“The wisdom of the wise, and the experience of the ages,
may be preserved by quotation.”
Isaac D’israeli, an Englishman who lived from 1766 to 1848, was a respected literary essayist. His belief, given above, has weathered well. In 2013 we turn to the online Proverbs of the World and read,
“These sagacious sayings are the distilled wisdom of the ages. Their lessons are as relevant today, as when first heard hundreds and sometimes thousands of years ago.”
We need help today. We struggle to accept, enjoy and handle our modern lives, sometimes against overwhelming odds. We could benefit from the mentoring of experienced guides. Are the problems we face now so different from those in the past? Is it possible to tap into ancient wisdom?
A gem appears, written, amazingly enough, about 2003 years ago by a Roman citizen. Surveying the world around him, and those who peopled it, he wrote,
“As I approve of the youth who has something of the old man in him, so am I no less pleased with an old man who has something of the youth. He who follows this rule may be old in body but can never be old in mind.”
– Cicero 106 BC to 43 BC –
We in the “aged” category can use more cheerleaders like that.
Our modern world has so many troubles; tragic events occur daily. Was it always like this? How do people deal with it? Centuries after Cicero, an American writer considered the realities of life in his time. Viewing the continual struggle between appreciating the good and avoiding the bad, he wrote,
“No longer forward or behind
I look in hope or fear,
But grateful, take the good I find
The best of now and here.”
– John Greenleaf Whittier 1807 to 1892 –
Over many decades I have collected these wonderful snippets, and barely scratched the surface of what is available. In these sayings the wisdom of common folk rings out for all to hear. By leaving the written record of their life decisions, they have posted signs giving directions for loving life, and living it fully.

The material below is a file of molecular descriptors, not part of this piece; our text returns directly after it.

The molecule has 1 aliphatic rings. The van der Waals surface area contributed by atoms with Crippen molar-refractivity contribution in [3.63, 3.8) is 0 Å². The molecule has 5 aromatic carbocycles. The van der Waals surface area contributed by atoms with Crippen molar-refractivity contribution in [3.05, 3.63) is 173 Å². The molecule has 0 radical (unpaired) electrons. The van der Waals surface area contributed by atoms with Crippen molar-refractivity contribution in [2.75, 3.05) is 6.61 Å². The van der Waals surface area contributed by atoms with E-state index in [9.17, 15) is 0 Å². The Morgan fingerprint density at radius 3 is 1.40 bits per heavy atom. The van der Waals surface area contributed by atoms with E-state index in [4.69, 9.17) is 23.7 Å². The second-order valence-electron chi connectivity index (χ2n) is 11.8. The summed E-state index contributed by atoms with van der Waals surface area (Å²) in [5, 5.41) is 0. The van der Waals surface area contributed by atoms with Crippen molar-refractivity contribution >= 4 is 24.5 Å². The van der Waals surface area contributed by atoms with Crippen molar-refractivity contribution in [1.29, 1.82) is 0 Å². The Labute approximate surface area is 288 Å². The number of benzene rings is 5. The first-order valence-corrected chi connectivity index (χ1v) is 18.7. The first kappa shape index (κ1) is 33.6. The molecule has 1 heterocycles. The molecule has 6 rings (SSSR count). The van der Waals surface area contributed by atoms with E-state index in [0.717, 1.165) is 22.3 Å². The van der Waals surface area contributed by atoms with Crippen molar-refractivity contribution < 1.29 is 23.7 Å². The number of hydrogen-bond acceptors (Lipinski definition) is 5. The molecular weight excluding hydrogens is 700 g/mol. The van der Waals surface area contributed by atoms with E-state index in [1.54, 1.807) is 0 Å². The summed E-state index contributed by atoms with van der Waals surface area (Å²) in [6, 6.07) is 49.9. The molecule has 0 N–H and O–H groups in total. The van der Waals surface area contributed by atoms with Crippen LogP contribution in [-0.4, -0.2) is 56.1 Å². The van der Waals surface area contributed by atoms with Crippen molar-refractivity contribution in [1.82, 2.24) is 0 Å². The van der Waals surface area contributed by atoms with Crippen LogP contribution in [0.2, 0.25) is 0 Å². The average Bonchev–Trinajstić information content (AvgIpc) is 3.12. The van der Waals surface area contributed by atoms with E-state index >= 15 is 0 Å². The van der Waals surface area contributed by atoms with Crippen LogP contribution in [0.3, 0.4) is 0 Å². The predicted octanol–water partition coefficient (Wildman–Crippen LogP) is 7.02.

For a gentle farewell I turn to a man full of fun and fantasy, childlike in his simplicity and old in the wisdom of the messages his writings carry. One can imagine Peter Pan saying,
“God gave us memory so that we might have roses in December.”
– James M. Barrie 1860 to 1937 –
May dreams dance through your sleep, and hope live in your hearts.
6 Responses to The Wisdom of the Wise
The first time I heard that J.M.Barrie quote was when Ernest Marshall Howse, a former moderator of the United Church, chose it as the title for his autobiography, Roses in December. Editing that book before we (Wood Lake Books) published it was an education in church history. As Tom Harper wrote in the Toronto Star, Howse’s experience covered everything from pre-Union Newfoundland outports to downtown Toronto, the changing face of the church captured in a single life.
That’s what many quotes do for me, Jim, take me back to some event in my life that stands out in my memory. Usually such re-visiting is a happy experience. Hope this quote was that for you.
I have always liked: “Adversity doesn’t build character, it reveals it.” No one has claimed responsibilty for it — it was just in the air a few years ago and got spread around. Same with Keep Calm and Carry On.
Calm assertiveness: don’t leave home with out it.
So much of the wisdom of old age is not panic-ing when something goes “wrong”. We’ve seen it before — it isn’t the end of the world; something good is usually bound to come out of it in the end. And if it doesn’t, it’s not the end.
Right! That seems to be the message that comes through. It is not the business of denying the hard things in life. It seems to be the accepting of life as it is, and recognizing the good as well as that with which we struggle. It appeals to me too. Nice to hear from you, Barbara.
Marjorie – I love quotes, even though I’m very poor at remembering them at the right moment. My dad was a master of “sayings” many of which are quoted today by his grandchildren. As a way of keeping in touch with my kids when they were away at University one year, I sent them “a quote a day”. I found it interesting to search them out, and was struck by their relevance. It is somehow reassuring to know, some things never change.
Alison -your children were very fortunate! I would suspect that they enjoyed receiving those quotes very much. In addition the odds are that once in the while a quote would arrive at a time when they needed a lift, we all have those times! Glad this offering was to your liking.